Explanation of update() function in OrbitControls

javascript

#1

Hi,

Can someone explain how the implementation of the function update() in OrbitControls.js works?

Within OrbitControls.js (in here) I see a outer “update” function that calls a inner “update” function.
See the following code:

// this method is exposed, but perhaps it would be better if we can make it private…
this.update = function () {
console.log(‘In outer function update’);

var offset = new THREE.Vector3();

return function update() {

          console.log('In inner function update');
  var position = scope.object.position;
          ...

I placed printouts inside both update functions.
When running the code, I’m getting into the outer function once, when instantiating a new OrbitControls object (this is because of the parentheses at the end of the function definition)
After that all the calls to update() within OrbitControls (e.g. the function “reset()”) invoke the inner function “update”

Why is that?
Why does calling “scope.update()” from within the function “reset” invokes the inner “update” function and not the “outer”?

Thanks,
Avner


#2

I don’t know the answer as I haven’t had the need to search that deep into OrbitalControls, but are you are indicating you may be running into a problem because of it? or is it out of curiosity you want to understand it.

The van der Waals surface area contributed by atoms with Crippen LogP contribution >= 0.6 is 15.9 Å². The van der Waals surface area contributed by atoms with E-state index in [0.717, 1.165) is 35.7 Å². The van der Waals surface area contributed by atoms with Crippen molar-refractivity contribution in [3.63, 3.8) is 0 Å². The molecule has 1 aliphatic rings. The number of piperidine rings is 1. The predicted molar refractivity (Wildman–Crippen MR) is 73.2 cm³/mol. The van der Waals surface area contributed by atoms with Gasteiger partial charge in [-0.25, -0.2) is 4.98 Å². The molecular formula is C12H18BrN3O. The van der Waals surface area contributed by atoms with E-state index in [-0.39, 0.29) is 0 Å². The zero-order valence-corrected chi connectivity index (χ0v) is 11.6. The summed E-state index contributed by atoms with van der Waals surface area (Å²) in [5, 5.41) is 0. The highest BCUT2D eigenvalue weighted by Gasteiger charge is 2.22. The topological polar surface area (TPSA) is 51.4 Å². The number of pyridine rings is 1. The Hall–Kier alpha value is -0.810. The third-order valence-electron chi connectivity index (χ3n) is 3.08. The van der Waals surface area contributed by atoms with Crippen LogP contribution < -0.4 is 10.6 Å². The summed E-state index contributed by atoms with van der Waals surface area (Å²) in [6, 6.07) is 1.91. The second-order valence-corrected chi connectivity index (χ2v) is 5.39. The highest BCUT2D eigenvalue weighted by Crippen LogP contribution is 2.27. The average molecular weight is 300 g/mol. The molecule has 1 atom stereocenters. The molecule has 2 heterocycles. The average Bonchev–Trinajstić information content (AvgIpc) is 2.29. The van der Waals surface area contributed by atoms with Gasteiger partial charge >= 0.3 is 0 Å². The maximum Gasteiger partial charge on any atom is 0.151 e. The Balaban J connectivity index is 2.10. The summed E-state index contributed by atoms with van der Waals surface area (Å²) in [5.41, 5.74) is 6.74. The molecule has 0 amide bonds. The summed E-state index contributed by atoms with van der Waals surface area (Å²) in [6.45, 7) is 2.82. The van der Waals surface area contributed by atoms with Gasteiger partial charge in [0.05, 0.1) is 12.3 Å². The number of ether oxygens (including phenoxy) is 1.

#3

It is more a javascript understanding question.
I’m trying to understand some of the internal calculations because something is not working for me :confused:
I don’t think there is a problem with the code.


#4

I see, If you feel like it, you can try to give a simplified example of your scenario, i’m sure someone on here could maybe give you a solution or point you closer to a solution.

For example, when I started using the OrbitalControls, I thought there was something wrong with the controls when rotating from different angles, but later realized the issue was more related to my scene orientation setup and not the OrbitalControls.


#5

What you see is a design pattern in JavaScript and used to create additional scopes for variables. This scope is called “closure scope”. To be more precise:

this.update = function () {

    var offset = new THREE.Vector3(); // closure scope variable

    return function update() {

        // use offset right here

    };

}();

In this scenario, offset is just created once and then reused. At the same time, it is no global variable but only visible in the update() function. Object creation is an expensive operation in JavaScript, so it’s beneficial for performance-critical code to avoid it as much as possible. You see the usage of such closures at different places in the source code of three.js. When developing with classes, such variables are usually placed in the corresponding module. In this case, they are module scope variables. If you google “JavaScript Closure”, you will find many articles and blog post about that topic.


#6

Thanks. Your explanation is helpful.